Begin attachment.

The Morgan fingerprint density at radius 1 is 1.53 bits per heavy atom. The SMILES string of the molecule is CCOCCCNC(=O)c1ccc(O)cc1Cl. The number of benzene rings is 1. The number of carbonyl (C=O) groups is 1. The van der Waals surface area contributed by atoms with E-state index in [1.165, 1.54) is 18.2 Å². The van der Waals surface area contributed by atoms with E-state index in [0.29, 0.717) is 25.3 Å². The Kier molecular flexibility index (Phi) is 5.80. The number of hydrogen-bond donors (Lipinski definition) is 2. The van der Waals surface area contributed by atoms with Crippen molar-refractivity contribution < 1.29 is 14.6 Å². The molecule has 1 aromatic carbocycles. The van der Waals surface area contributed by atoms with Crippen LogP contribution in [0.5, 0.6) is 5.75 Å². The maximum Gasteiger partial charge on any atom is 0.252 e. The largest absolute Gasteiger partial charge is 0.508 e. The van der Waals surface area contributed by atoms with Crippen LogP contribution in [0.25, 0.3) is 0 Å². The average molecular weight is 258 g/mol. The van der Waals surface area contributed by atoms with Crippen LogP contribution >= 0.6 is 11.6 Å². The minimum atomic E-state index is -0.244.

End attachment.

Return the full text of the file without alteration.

The Morgan fingerprint density at radius 1 is 1.53 bits per heavy atom. The SMILES string of the molecule is CCOCCCNC(=O)c1ccc(O)cc1Cl. The number of benzene rings is 1. The number of carbonyl (C=O) groups is 1. The van der Waals surface area contributed by atoms with E-state index in [1.165, 1.54) is 18.2 Å². The van der Waals surface area contributed by atoms with E-state index in [0.29, 0.717) is 25.3 Å². The Kier molecular flexibility index (Phi) is 5.80. The number of hydrogen-bond donors (Lipinski definition) is 2. The van der Waals surface area contributed by atoms with Crippen molar-refractivity contribution < 1.29 is 14.6 Å². The molecule has 1 aromatic carbocycles. The van der Waals surface area contributed by atoms with Crippen LogP contribution in [0.5, 0.6) is 5.75 Å². The maximum Gasteiger partial charge on any atom is 0.252 e. The largest absolute Gasteiger partial charge is 0.508 e. The van der Waals surface area contributed by atoms with Crippen LogP contribution in [0.25, 0.3) is 0 Å². The average molecular weight is 258 g/mol. The van der Waals surface area contributed by atoms with Crippen LogP contribution >= 0.6 is 11.6 Å². The minimum atomic E-state index is -0.244.